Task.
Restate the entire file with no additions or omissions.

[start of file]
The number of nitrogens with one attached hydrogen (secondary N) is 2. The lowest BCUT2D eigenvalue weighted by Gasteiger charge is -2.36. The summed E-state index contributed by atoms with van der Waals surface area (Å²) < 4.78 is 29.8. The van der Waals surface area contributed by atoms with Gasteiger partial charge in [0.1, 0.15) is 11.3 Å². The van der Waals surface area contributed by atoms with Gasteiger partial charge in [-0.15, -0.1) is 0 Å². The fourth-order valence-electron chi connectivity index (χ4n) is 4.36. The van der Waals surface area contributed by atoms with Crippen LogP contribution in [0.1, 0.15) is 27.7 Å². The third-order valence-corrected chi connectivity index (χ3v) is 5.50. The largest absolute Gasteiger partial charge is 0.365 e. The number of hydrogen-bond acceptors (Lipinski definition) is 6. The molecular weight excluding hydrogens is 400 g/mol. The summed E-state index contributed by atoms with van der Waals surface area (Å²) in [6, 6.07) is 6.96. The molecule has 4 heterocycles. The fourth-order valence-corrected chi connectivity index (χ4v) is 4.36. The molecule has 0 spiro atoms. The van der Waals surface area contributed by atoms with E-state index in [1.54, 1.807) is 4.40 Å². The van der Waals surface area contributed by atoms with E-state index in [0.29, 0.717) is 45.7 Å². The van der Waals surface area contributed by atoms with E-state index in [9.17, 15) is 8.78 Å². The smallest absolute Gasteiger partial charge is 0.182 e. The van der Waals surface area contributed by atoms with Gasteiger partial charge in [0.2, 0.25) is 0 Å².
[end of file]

The number of nitrogens with one attached hydrogen (secondary N) is 2. The lowest BCUT2D eigenvalue weighted by Gasteiger charge is -2.36. The summed E-state index contributed by atoms with van der Waals surface area (Å²) < 4.78 is 29.8. The van der Waals surface area contributed by atoms with Gasteiger partial charge in [0.1, 0.15) is 11.3 Å². The van der Waals surface area contributed by atoms with Gasteiger partial charge in [-0.15, -0.1) is 0 Å². The fourth-order valence-electron chi connectivity index (χ4n) is 4.36. The van der Waals surface area contributed by atoms with Crippen LogP contribution in [0.1, 0.15) is 27.7 Å². The third-order valence-corrected chi connectivity index (χ3v) is 5.50. The largest absolute Gasteiger partial charge is 0.365 e. The number of hydrogen-bond acceptors (Lipinski definition) is 6. The molecular weight excluding hydrogens is 400 g/mol. The summed E-state index contributed by atoms with van der Waals surface area (Å²) in [6, 6.07) is 6.96. The molecule has 4 heterocycles. The fourth-order valence-corrected chi connectivity index (χ4v) is 4.36. The molecule has 0 spiro atoms. The van der Waals surface area contributed by atoms with E-state index in [1.54, 1.807) is 4.40 Å². The van der Waals surface area contributed by atoms with E-state index in [0.29, 0.717) is 45.7 Å². The van der Waals surface area contributed by atoms with E-state index in [9.17, 15) is 8.78 Å². The smallest absolute Gasteiger partial charge is 0.182 e. The van der Waals surface area contributed by atoms with Gasteiger partial charge in [0.2, 0.25) is 0 Å².